Dear Coach Wolfgang,
I’ve been told that all the advice I need for my career is on the Internet. If that’s true, why do I need a career coach?
The internet contains a lot of information that can help your career. Much of it is quite good – tactical and thought-provoking. I read a fair amount of it encourage you to do the same. In fact, did you know that I produce 1 to 2 blogs per week with tangible ideas to help people improve their career? I do so because I want to help people whether they are a client or not. I think that is why you find so much good career advice on the Internet – people want to help. I am always flattered and overjoyed when someone tells me how much one of my blogs or presentations helped them. Some people say this costs me potential clients; I say, “that’s fine.” In reality that’s rarely the case.
How does one-on-one career coaching provide a different value than a book or a video or article on the Internet?
How others see you
There are some creative online services out there but neither a book nor the Internet can provide a caring, mentoring relationship. Self-help through books and blogs are effective but they don’t replace working with a human being. Technology is driving people to replace social interaction with facebook, text messaging, chat rooms, etc. There’s a lot to learn about your career through the Internet but most individuals can’t rely on it solely when you trying to change a big part of your life. Changing and evolving your career involves interacting with other people – people who are willing to tell you how you appear to others. Your career coach brings this perspective and adds the social component to your career journey.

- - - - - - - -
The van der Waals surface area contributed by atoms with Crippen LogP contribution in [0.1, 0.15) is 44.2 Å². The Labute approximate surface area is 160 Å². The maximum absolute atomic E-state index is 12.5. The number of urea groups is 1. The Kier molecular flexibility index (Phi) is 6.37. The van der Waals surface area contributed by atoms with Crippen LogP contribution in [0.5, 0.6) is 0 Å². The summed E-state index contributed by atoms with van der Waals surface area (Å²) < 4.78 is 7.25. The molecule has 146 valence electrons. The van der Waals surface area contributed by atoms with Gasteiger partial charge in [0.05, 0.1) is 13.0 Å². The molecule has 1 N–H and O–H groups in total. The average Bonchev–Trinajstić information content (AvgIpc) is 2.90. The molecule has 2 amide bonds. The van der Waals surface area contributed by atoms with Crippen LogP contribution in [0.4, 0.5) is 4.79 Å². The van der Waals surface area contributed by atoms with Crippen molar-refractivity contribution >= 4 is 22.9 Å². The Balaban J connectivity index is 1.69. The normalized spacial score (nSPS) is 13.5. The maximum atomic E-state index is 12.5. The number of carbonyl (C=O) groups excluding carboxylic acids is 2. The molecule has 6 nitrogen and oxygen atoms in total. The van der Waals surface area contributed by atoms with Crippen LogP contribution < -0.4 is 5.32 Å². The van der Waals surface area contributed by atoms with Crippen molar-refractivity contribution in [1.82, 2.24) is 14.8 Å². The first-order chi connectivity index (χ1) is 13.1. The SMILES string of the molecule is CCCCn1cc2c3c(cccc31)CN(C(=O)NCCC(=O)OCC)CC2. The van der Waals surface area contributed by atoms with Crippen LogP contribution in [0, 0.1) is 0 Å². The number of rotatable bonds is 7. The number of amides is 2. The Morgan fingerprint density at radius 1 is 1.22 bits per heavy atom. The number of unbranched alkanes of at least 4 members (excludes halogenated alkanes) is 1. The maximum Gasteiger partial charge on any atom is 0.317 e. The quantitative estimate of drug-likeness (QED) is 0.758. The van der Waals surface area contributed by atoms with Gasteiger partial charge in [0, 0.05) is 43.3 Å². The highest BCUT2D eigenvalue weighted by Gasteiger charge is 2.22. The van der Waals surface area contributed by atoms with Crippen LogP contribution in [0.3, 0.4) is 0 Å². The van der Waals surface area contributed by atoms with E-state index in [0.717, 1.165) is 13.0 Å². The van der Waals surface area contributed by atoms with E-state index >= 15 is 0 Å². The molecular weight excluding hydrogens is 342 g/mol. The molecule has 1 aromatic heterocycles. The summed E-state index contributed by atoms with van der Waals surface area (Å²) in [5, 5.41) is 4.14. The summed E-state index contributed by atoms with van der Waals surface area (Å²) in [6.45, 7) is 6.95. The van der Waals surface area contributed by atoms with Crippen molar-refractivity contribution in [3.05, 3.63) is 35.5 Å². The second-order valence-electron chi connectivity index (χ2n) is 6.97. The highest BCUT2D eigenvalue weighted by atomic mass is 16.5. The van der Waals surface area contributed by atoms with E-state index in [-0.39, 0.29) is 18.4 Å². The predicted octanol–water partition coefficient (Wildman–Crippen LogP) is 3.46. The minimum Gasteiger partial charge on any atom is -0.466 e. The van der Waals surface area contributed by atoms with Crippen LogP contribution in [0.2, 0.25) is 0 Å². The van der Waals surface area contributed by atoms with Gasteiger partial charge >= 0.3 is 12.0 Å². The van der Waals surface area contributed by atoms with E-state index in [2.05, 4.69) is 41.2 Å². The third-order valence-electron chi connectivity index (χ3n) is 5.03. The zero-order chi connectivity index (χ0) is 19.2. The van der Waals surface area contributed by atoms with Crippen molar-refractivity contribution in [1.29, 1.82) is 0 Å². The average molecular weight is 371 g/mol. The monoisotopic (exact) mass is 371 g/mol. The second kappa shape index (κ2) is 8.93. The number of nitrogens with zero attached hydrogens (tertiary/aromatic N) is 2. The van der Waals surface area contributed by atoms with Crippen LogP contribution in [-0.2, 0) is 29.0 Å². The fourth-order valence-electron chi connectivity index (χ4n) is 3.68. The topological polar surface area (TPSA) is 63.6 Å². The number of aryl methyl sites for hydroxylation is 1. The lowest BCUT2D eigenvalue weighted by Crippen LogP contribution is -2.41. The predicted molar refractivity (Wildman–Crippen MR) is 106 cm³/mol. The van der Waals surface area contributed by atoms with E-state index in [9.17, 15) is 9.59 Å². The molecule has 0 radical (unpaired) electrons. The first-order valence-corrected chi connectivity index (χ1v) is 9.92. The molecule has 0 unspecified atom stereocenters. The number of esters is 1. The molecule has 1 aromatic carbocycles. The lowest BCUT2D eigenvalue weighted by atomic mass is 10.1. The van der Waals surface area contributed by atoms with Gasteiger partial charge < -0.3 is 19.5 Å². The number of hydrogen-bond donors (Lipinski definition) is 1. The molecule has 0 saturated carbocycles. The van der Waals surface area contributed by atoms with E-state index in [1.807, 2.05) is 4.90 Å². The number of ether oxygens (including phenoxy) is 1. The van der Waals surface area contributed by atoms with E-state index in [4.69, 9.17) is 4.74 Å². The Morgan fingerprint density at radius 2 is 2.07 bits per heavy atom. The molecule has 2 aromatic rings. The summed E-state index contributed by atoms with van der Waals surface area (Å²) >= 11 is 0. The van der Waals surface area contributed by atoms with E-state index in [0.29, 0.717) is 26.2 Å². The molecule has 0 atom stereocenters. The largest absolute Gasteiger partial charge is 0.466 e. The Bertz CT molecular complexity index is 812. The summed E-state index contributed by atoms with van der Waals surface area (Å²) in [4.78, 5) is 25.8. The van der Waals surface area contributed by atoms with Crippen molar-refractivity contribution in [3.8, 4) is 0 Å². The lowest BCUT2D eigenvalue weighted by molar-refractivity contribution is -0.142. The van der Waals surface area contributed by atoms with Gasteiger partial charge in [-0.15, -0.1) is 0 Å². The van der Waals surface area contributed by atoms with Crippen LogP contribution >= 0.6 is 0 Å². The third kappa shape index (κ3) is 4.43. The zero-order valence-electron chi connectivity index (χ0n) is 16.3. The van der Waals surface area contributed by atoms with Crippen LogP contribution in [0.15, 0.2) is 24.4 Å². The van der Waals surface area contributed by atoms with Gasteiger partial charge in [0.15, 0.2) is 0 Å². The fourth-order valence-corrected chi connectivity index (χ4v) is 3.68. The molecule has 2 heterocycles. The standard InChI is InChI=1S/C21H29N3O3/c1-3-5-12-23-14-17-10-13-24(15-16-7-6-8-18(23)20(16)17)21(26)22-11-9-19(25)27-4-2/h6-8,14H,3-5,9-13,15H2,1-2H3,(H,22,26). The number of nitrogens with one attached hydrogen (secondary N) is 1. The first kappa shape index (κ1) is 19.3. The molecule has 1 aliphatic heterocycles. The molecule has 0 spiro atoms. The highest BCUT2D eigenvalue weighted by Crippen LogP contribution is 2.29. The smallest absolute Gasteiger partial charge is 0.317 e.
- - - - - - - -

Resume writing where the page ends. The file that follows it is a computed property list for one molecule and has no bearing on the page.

Advice adapted to your situation
While there are thousands of books and blogs on career management, none of them were written with your specific situation in mind nor with the insight about your behavior and personality. Here are examples of what I mean:
- you can read a book on how to write a resume but that doesn’t mean you know what to say on yours
- you can read a blog on interview tips but that will never identify your areas for improvement
- books and the internet aren’t able to tell you how your professional brand appears to others
- online career assessments aren’t able to interpret results and apply them to your situation
Even if you could read all the career-related information out there, it’s up to you to synthesize it all. That is, you need to digest it, determine what is appropriate for you and plot out the steps that make the most sense for you. In other words, you won’t find someone who can take all that information and turn it into a program that is right for you. A lot of the information is there but it’s up to you to make sense of it, set goals, adjust your strategy and hold yourself accountable.
Some people excel at reading information online and synthesizing it for their own needs. I think that’s great! The rest of us need help applying career advice for our situation. Sometimes you’ll just need someone to listen to you and empathize. That doesn’t have to be a career coach, per se, it can be a friend or a mentor – as long as it is a person and not a web page.